Only apply effort that helps you to achieve your goalMy temptation when climbing, as with most men, is to 'brute force' with your arms. In this way I often apply excess energy which is lost on the wall, when a touch more finesse to apply the effort in a more focussed manner would achieve the same result using less energy. If we can identify the activities and actions that contribute specifically to achieving our goal and perform only these actions then we will achieve success more quickly and with resources to spare.
Only carry the weight that is needed to help you achieve your goalAlthough not fat, I am bulky when compared to a 12 year old, and this excess weight can be a cause of drag. Similarly if we have bulky processes, excessive documentation to maintain and too much manual testing then this can limit our progress and use up valuable energy.
Do not fear committing yourself with just what you need to progressOne of the real skills in climbing is knowing how much of a purchase on the wall you need in order to perform a move. The mediocre climber such as myself will not trust in his ability to make a move with limited hand/foothold and so will waste energy finding unnecessary reassurance, when the better climber will move when they have just enough purchase to progress. Similarly a the development/test team can learn that it is possible to commit to work and progress without technical specifications, design documents and the like and just start with a one-line story and a plan to discuss it, then this will free us up to embrace agile/lean processes without the false reassurance that those documents provided.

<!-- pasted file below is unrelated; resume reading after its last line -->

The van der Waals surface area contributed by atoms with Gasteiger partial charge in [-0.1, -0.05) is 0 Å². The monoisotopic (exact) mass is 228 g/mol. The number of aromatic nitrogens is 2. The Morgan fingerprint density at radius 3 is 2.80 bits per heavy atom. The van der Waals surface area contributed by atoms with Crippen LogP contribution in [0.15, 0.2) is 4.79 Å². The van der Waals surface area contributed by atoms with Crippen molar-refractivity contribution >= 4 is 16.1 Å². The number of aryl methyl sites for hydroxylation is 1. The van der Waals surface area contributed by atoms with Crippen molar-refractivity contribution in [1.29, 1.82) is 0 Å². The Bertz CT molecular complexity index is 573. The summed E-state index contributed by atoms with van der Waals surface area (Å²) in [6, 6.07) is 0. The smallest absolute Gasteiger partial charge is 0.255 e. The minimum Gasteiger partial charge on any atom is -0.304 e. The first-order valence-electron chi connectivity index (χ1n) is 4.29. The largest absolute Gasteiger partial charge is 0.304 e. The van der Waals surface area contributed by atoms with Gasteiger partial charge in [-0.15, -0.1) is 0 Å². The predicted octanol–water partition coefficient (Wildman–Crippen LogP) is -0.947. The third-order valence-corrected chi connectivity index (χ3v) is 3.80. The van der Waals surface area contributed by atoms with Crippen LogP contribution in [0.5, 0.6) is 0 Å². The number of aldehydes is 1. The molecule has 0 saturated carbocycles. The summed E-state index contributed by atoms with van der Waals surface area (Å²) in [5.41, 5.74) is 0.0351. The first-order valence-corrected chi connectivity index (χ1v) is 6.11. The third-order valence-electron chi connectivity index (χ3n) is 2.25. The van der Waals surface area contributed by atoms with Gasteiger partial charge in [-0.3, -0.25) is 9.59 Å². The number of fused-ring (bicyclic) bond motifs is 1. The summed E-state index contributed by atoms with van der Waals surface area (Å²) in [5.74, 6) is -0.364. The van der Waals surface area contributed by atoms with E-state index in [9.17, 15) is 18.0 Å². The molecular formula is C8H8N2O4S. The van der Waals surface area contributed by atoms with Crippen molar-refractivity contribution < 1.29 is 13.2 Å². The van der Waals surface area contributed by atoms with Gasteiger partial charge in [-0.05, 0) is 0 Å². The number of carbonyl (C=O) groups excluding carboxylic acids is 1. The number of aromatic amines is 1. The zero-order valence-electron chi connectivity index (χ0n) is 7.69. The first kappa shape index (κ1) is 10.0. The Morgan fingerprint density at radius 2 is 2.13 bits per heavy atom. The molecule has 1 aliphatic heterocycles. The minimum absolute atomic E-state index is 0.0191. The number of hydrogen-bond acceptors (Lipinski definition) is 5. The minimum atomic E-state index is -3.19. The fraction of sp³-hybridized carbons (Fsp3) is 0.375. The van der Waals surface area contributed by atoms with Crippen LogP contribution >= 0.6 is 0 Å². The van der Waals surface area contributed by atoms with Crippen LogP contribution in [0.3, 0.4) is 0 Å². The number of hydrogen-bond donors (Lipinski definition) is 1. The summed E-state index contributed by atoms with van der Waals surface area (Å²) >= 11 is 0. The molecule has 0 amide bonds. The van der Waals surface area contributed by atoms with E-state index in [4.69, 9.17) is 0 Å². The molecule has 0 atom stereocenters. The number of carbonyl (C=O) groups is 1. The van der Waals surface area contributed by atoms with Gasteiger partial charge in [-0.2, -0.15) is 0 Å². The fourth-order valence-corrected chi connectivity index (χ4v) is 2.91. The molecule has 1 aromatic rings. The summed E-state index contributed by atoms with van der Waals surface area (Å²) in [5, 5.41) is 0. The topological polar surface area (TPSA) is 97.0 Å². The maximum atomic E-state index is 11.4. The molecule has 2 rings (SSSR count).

I'm off down the climbing centre again on Thursday, and will hope to practise what I preach. As with all things, it is easy to talk about the best way of doing something, however whether I can apply these principles when I'm halfway up a wall and my legs have just started shaking like Elvis' is another matter ....